Sun flares disrupts communications

System administrators can blame the heavens for outages as sunspot activity could wreak havoc with wireless and copper-based networks.

Solar flares on the visible side of the sun have resulted in radio blackouts over the past month and could cause more, warned security advisory group E-Secure IT.

Violent sunspot activity, which is believed to have been the source of three large coronal mass ejections on the far side of the sun beginning on July 16, will rotate across the visible side of the sun over the next two weeks. This region of the sun, designated as Region 39, is expected to produce more solar activity leading to a possible geomagnetic storm, said E-Secure IT, citing findings by US-based space weather advisory National Oceanic and Atmospheric Administration (NOAA) Space Environment Centre forecasters.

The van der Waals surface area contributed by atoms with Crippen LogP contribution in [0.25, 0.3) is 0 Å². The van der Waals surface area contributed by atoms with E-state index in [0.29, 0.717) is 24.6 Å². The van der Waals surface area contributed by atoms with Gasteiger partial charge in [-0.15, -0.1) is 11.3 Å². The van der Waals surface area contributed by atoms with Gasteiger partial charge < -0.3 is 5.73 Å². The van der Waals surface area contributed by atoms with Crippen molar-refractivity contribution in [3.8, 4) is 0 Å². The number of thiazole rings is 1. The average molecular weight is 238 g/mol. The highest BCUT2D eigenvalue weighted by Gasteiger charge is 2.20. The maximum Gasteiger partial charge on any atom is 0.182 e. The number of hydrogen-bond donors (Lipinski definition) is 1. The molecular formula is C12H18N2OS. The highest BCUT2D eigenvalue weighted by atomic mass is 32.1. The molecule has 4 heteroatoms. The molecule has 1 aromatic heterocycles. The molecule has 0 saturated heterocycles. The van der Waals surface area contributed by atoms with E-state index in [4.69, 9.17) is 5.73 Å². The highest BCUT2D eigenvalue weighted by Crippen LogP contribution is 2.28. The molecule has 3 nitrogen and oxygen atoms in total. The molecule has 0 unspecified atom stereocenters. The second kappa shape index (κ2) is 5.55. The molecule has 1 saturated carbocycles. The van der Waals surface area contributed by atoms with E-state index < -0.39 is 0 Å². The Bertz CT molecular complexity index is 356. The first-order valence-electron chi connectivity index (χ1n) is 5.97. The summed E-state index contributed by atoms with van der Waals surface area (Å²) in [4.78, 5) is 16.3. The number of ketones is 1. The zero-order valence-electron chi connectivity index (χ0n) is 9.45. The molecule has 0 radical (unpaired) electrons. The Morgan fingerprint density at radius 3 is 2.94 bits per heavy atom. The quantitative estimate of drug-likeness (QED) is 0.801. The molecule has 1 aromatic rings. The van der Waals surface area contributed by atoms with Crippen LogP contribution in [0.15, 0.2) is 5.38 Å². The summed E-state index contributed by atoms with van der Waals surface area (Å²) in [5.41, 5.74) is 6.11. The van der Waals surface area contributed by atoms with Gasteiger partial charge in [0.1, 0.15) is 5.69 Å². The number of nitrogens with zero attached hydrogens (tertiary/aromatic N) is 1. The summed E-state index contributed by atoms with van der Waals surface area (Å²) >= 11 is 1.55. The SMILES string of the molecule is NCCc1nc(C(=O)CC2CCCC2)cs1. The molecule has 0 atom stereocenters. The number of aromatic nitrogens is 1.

Major flares from two large, complex sunspot groups resulted in three radio blackouts that reached category R3 (strong) on the NOAA space weather scales on July 15, July 18 and July 20.

NOAA warned of a possible major geomagnetic storm to begin early on July 29 and continue into July 30. Geomagnetic storms can lead to problems with electrical power systems, spacecraft operations, communications systems, and some navigational systems.

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